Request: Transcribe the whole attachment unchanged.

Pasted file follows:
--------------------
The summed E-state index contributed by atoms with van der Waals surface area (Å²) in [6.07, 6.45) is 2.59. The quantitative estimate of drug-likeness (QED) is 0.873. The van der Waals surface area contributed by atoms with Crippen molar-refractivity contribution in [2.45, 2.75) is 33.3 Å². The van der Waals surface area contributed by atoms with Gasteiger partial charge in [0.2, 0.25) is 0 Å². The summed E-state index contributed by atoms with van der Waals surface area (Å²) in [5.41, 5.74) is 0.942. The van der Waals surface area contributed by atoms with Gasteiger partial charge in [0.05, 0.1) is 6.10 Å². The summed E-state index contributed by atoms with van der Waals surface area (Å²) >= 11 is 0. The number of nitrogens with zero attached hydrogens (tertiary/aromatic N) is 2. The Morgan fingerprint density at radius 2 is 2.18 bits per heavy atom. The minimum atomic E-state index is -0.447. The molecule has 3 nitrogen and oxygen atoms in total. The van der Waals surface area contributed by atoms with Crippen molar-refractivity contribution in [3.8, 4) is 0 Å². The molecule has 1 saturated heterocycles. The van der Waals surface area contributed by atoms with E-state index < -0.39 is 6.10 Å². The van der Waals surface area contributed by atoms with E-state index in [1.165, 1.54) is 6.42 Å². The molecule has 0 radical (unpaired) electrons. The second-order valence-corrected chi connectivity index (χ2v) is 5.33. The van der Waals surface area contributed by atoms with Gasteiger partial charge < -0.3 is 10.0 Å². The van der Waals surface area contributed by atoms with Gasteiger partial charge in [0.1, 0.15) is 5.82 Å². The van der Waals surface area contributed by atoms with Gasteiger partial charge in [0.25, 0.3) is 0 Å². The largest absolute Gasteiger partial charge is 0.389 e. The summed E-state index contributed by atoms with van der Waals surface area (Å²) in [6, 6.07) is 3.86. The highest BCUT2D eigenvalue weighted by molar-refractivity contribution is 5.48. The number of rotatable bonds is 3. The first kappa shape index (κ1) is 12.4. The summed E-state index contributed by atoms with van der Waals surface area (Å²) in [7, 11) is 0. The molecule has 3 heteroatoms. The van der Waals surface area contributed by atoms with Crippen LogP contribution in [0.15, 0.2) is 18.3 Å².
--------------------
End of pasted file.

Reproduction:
The summed E-state index contributed by atoms with van der Waals surface area (Å²) in [6.07, 6.45) is 2.59. The quantitative estimate of drug-likeness (QED) is 0.873. The van der Waals surface area contributed by atoms with Crippen molar-refractivity contribution in [2.45, 2.75) is 33.3 Å². The van der Waals surface area contributed by atoms with Gasteiger partial charge in [0.2, 0.25) is 0 Å². The summed E-state index contributed by atoms with van der Waals surface area (Å²) in [5.41, 5.74) is 0.942. The van der Waals surface area contributed by atoms with Gasteiger partial charge in [0.05, 0.1) is 6.10 Å². The summed E-state index contributed by atoms with van der Waals surface area (Å²) >= 11 is 0. The number of nitrogens with zero attached hydrogens (tertiary/aromatic N) is 2. The Morgan fingerprint density at radius 2 is 2.18 bits per heavy atom. The minimum atomic E-state index is -0.447. The molecule has 3 nitrogen and oxygen atoms in total. The van der Waals surface area contributed by atoms with Crippen molar-refractivity contribution in [3.8, 4) is 0 Å². The molecule has 1 saturated heterocycles. The van der Waals surface area contributed by atoms with E-state index < -0.39 is 6.10 Å². The van der Waals surface area contributed by atoms with E-state index in [1.165, 1.54) is 6.42 Å². The molecule has 0 radical (unpaired) electrons. The second-order valence-corrected chi connectivity index (χ2v) is 5.33. The van der Waals surface area contributed by atoms with Gasteiger partial charge < -0.3 is 10.0 Å². The van der Waals surface area contributed by atoms with Gasteiger partial charge in [0.1, 0.15) is 5.82 Å². The van der Waals surface area contributed by atoms with Gasteiger partial charge in [0.25, 0.3) is 0 Å². The largest absolute Gasteiger partial charge is 0.389 e. The summed E-state index contributed by atoms with van der Waals surface area (Å²) in [6, 6.07) is 3.86. The highest BCUT2D eigenvalue weighted by molar-refractivity contribution is 5.48. The number of rotatable bonds is 3. The first kappa shape index (κ1) is 12.4. The summed E-state index contributed by atoms with van der Waals surface area (Å²) in [7, 11) is 0. The molecule has 3 heteroatoms. The van der Waals surface area contributed by atoms with Crippen LogP contribution in [0.15, 0.2) is 18.3 Å².